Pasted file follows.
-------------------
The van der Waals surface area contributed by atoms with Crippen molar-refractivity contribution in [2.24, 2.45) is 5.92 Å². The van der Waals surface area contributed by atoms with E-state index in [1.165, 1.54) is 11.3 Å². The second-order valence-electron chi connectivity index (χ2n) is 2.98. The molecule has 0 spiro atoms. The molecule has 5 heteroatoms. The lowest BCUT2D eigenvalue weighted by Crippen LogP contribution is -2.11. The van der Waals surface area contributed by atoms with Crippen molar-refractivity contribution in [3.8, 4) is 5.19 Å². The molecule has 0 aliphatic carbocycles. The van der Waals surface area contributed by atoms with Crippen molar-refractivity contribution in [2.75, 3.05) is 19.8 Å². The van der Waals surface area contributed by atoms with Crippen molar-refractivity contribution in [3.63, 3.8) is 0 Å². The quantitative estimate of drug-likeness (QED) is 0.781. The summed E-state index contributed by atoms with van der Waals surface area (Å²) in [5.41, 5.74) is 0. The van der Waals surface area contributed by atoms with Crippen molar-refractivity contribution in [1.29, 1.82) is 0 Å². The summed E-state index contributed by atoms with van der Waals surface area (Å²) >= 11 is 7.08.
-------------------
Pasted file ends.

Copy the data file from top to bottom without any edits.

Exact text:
The van der Waals surface area contributed by atoms with Crippen molar-refractivity contribution in [2.24, 2.45) is 5.92 Å². The van der Waals surface area contributed by atoms with E-state index in [1.165, 1.54) is 11.3 Å². The second-order valence-electron chi connectivity index (χ2n) is 2.98. The molecule has 0 spiro atoms. The molecule has 5 heteroatoms. The lowest BCUT2D eigenvalue weighted by Crippen LogP contribution is -2.11. The van der Waals surface area contributed by atoms with Crippen molar-refractivity contribution in [3.8, 4) is 5.19 Å². The molecule has 0 aliphatic carbocycles. The van der Waals surface area contributed by atoms with Crippen molar-refractivity contribution in [2.75, 3.05) is 19.8 Å². The van der Waals surface area contributed by atoms with Crippen molar-refractivity contribution in [3.63, 3.8) is 0 Å². The quantitative estimate of drug-likeness (QED) is 0.781. The summed E-state index contributed by atoms with van der Waals surface area (Å²) in [5.41, 5.74) is 0. The van der Waals surface area contributed by atoms with Crippen molar-refractivity contribution in [1.29, 1.82) is 0 Å². The summed E-state index contributed by atoms with van der Waals surface area (Å²) >= 11 is 7.08.